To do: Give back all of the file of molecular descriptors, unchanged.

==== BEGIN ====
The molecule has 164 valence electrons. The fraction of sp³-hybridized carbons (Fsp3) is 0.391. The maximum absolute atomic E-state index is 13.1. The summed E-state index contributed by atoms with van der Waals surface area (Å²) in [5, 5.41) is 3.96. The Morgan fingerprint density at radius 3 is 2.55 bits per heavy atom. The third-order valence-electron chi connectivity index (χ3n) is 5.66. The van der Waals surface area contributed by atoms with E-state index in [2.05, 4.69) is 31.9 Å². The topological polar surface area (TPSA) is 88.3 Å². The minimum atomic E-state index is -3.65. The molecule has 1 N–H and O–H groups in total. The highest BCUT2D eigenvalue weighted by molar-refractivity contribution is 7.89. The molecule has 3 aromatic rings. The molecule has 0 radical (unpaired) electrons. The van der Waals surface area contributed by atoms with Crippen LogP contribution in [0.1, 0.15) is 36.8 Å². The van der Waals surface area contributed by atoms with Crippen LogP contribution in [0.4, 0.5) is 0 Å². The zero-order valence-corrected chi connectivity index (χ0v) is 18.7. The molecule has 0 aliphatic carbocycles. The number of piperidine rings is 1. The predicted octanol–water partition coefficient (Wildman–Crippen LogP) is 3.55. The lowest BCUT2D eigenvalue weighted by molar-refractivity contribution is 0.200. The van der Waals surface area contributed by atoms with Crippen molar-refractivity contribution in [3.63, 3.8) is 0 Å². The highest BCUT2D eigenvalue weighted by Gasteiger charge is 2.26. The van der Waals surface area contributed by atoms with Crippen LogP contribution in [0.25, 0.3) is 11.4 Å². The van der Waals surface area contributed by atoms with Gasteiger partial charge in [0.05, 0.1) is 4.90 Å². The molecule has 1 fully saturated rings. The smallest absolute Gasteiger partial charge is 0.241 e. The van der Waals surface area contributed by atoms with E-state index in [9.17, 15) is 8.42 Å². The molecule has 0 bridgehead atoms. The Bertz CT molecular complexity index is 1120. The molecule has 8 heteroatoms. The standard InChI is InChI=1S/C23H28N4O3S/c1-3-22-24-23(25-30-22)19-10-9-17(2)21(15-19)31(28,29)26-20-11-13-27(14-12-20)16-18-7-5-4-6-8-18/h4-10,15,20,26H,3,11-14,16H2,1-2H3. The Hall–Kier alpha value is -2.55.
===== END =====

The molecule has 164 valence electrons. The fraction of sp³-hybridized carbons (Fsp3) is 0.391. The maximum absolute atomic E-state index is 13.1. The summed E-state index contributed by atoms with van der Waals surface area (Å²) in [5, 5.41) is 3.96. The Morgan fingerprint density at radius 3 is 2.55 bits per heavy atom. The third-order valence-electron chi connectivity index (χ3n) is 5.66. The van der Waals surface area contributed by atoms with E-state index in [2.05, 4.69) is 31.9 Å². The topological polar surface area (TPSA) is 88.3 Å². The minimum atomic E-state index is -3.65. The molecule has 1 N–H and O–H groups in total. The highest BCUT2D eigenvalue weighted by molar-refractivity contribution is 7.89. The molecule has 3 aromatic rings. The molecule has 0 radical (unpaired) electrons. The van der Waals surface area contributed by atoms with Crippen LogP contribution in [0.1, 0.15) is 36.8 Å². The van der Waals surface area contributed by atoms with Crippen LogP contribution in [0.4, 0.5) is 0 Å². The zero-order valence-corrected chi connectivity index (χ0v) is 18.7. The molecule has 0 aliphatic carbocycles. The number of piperidine rings is 1. The predicted octanol–water partition coefficient (Wildman–Crippen LogP) is 3.55. The lowest BCUT2D eigenvalue weighted by molar-refractivity contribution is 0.200. The van der Waals surface area contributed by atoms with Crippen molar-refractivity contribution in [3.63, 3.8) is 0 Å². The highest BCUT2D eigenvalue weighted by Gasteiger charge is 2.26. The van der Waals surface area contributed by atoms with Crippen LogP contribution in [0.25, 0.3) is 11.4 Å². The van der Waals surface area contributed by atoms with Gasteiger partial charge in [0.05, 0.1) is 4.90 Å². The molecule has 1 fully saturated rings. The smallest absolute Gasteiger partial charge is 0.241 e. The van der Waals surface area contributed by atoms with E-state index in [9.17, 15) is 8.42 Å². The molecule has 0 bridgehead atoms. The Bertz CT molecular complexity index is 1120. The molecule has 8 heteroatoms. The standard InChI is InChI=1S/C23H28N4O3S/c1-3-22-24-23(25-30-22)19-10-9-17(2)21(15-19)31(28,29)26-20-11-13-27(14-12-20)16-18-7-5-4-6-8-18/h4-10,15,20,26H,3,11-14,16H2,1-2H3. The Hall–Kier alpha value is -2.55.